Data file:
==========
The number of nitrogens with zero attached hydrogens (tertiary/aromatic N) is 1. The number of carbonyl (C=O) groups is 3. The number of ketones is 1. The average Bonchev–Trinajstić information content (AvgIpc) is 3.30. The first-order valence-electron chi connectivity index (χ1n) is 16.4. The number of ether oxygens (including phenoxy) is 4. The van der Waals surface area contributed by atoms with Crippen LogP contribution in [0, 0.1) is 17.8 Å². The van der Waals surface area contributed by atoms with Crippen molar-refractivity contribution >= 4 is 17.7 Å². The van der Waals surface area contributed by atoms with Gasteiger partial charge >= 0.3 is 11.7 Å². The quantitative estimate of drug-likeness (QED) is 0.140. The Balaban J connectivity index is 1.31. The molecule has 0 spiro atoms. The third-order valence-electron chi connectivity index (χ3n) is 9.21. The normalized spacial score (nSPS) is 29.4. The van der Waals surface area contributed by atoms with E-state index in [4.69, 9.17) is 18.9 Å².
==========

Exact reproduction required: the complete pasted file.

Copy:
The number of nitrogens with zero attached hydrogens (tertiary/aromatic N) is 1. The number of carbonyl (C=O) groups is 3. The number of ketones is 1. The average Bonchev–Trinajstić information content (AvgIpc) is 3.30. The first-order valence-electron chi connectivity index (χ1n) is 16.4. The number of ether oxygens (including phenoxy) is 4. The van der Waals surface area contributed by atoms with Crippen LogP contribution in [0, 0.1) is 17.8 Å². The van der Waals surface area contributed by atoms with Crippen molar-refractivity contribution >= 4 is 17.7 Å². The van der Waals surface area contributed by atoms with Gasteiger partial charge >= 0.3 is 11.7 Å². The quantitative estimate of drug-likeness (QED) is 0.140. The Balaban J connectivity index is 1.31. The molecule has 0 spiro atoms. The third-order valence-electron chi connectivity index (χ3n) is 9.21. The normalized spacial score (nSPS) is 29.4. The van der Waals surface area contributed by atoms with E-state index in [4.69, 9.17) is 18.9 Å².